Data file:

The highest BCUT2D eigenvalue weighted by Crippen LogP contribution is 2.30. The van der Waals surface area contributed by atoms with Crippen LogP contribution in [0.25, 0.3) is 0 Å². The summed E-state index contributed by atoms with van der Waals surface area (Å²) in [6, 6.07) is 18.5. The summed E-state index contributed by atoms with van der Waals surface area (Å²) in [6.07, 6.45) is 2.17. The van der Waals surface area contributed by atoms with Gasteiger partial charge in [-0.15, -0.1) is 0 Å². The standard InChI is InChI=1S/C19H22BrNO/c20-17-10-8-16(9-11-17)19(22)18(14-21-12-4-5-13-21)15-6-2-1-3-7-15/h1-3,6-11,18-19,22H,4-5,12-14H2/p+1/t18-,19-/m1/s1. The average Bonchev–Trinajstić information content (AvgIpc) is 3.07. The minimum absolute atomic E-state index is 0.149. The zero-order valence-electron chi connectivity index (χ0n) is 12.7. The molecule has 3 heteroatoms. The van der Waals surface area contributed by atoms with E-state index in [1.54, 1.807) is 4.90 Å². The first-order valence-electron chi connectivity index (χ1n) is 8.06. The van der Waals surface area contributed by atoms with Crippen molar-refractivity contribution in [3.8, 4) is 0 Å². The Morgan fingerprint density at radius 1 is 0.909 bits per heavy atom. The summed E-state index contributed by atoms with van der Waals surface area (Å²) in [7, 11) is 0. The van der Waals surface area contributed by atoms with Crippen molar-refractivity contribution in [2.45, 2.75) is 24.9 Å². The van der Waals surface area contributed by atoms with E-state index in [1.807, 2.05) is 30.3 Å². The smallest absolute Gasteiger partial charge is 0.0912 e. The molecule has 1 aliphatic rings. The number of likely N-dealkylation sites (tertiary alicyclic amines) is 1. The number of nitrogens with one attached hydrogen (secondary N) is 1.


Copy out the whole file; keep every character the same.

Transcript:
The highest BCUT2D eigenvalue weighted by Crippen LogP contribution is 2.30. The van der Waals surface area contributed by atoms with Crippen LogP contribution in [0.25, 0.3) is 0 Å². The summed E-state index contributed by atoms with van der Waals surface area (Å²) in [6, 6.07) is 18.5. The summed E-state index contributed by atoms with van der Waals surface area (Å²) in [6.07, 6.45) is 2.17. The van der Waals surface area contributed by atoms with Gasteiger partial charge in [-0.15, -0.1) is 0 Å². The standard InChI is InChI=1S/C19H22BrNO/c20-17-10-8-16(9-11-17)19(22)18(14-21-12-4-5-13-21)15-6-2-1-3-7-15/h1-3,6-11,18-19,22H,4-5,12-14H2/p+1/t18-,19-/m1/s1. The average Bonchev–Trinajstić information content (AvgIpc) is 3.07. The minimum absolute atomic E-state index is 0.149. The zero-order valence-electron chi connectivity index (χ0n) is 12.7. The molecule has 3 heteroatoms. The van der Waals surface area contributed by atoms with E-state index in [1.54, 1.807) is 4.90 Å². The first-order valence-electron chi connectivity index (χ1n) is 8.06. The van der Waals surface area contributed by atoms with Crippen molar-refractivity contribution in [3.8, 4) is 0 Å². The Morgan fingerprint density at radius 1 is 0.909 bits per heavy atom. The summed E-state index contributed by atoms with van der Waals surface area (Å²) in [7, 11) is 0. The van der Waals surface area contributed by atoms with Crippen molar-refractivity contribution in [2.45, 2.75) is 24.9 Å². The van der Waals surface area contributed by atoms with E-state index in [1.807, 2.05) is 30.3 Å². The smallest absolute Gasteiger partial charge is 0.0912 e. The molecule has 1 aliphatic rings. The number of likely N-dealkylation sites (tertiary alicyclic amines) is 1. The number of nitrogens with one attached hydrogen (secondary N) is 1.